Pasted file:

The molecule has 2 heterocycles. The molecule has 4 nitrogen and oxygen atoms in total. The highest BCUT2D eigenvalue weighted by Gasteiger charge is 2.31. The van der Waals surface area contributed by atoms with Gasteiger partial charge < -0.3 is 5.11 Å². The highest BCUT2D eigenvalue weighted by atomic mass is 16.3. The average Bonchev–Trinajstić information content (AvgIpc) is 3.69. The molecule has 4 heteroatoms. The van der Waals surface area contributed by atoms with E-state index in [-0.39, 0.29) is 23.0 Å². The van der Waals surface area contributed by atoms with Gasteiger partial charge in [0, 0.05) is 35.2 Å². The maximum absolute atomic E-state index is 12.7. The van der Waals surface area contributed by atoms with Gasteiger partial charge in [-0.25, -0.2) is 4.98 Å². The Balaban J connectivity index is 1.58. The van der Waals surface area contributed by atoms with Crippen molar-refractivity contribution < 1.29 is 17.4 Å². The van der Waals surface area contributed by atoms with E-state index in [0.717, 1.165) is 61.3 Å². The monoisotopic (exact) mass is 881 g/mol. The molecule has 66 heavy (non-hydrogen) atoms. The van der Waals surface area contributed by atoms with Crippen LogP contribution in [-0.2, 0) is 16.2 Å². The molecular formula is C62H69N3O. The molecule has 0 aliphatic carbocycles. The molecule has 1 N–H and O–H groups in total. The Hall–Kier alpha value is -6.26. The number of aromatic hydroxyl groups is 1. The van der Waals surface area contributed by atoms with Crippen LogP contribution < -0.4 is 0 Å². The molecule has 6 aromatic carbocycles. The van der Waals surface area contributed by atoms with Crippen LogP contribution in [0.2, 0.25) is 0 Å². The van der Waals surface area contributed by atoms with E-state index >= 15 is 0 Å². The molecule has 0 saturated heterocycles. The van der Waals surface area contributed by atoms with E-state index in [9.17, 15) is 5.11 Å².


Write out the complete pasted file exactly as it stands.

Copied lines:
The molecule has 2 heterocycles. The molecule has 4 nitrogen and oxygen atoms in total. The highest BCUT2D eigenvalue weighted by Gasteiger charge is 2.31. The van der Waals surface area contributed by atoms with Gasteiger partial charge < -0.3 is 5.11 Å². The highest BCUT2D eigenvalue weighted by atomic mass is 16.3. The average Bonchev–Trinajstić information content (AvgIpc) is 3.69. The molecule has 4 heteroatoms. The van der Waals surface area contributed by atoms with E-state index in [-0.39, 0.29) is 23.0 Å². The van der Waals surface area contributed by atoms with Gasteiger partial charge in [0, 0.05) is 35.2 Å². The maximum absolute atomic E-state index is 12.7. The van der Waals surface area contributed by atoms with Gasteiger partial charge in [-0.25, -0.2) is 4.98 Å². The Balaban J connectivity index is 1.58. The van der Waals surface area contributed by atoms with Crippen molar-refractivity contribution < 1.29 is 17.4 Å². The van der Waals surface area contributed by atoms with E-state index in [0.717, 1.165) is 61.3 Å². The monoisotopic (exact) mass is 881 g/mol. The molecule has 66 heavy (non-hydrogen) atoms. The van der Waals surface area contributed by atoms with Crippen LogP contribution in [-0.2, 0) is 16.2 Å². The molecular formula is C62H69N3O. The molecule has 0 aliphatic carbocycles. The molecule has 1 N–H and O–H groups in total. The Hall–Kier alpha value is -6.26. The number of aromatic hydroxyl groups is 1. The van der Waals surface area contributed by atoms with Crippen LogP contribution < -0.4 is 0 Å². The molecule has 6 aromatic carbocycles. The van der Waals surface area contributed by atoms with Crippen LogP contribution in [0.2, 0.25) is 0 Å². The van der Waals surface area contributed by atoms with E-state index >= 15 is 0 Å². The molecule has 0 saturated heterocycles. The van der Waals surface area contributed by atoms with E-state index in [9.17, 15) is 5.11 Å².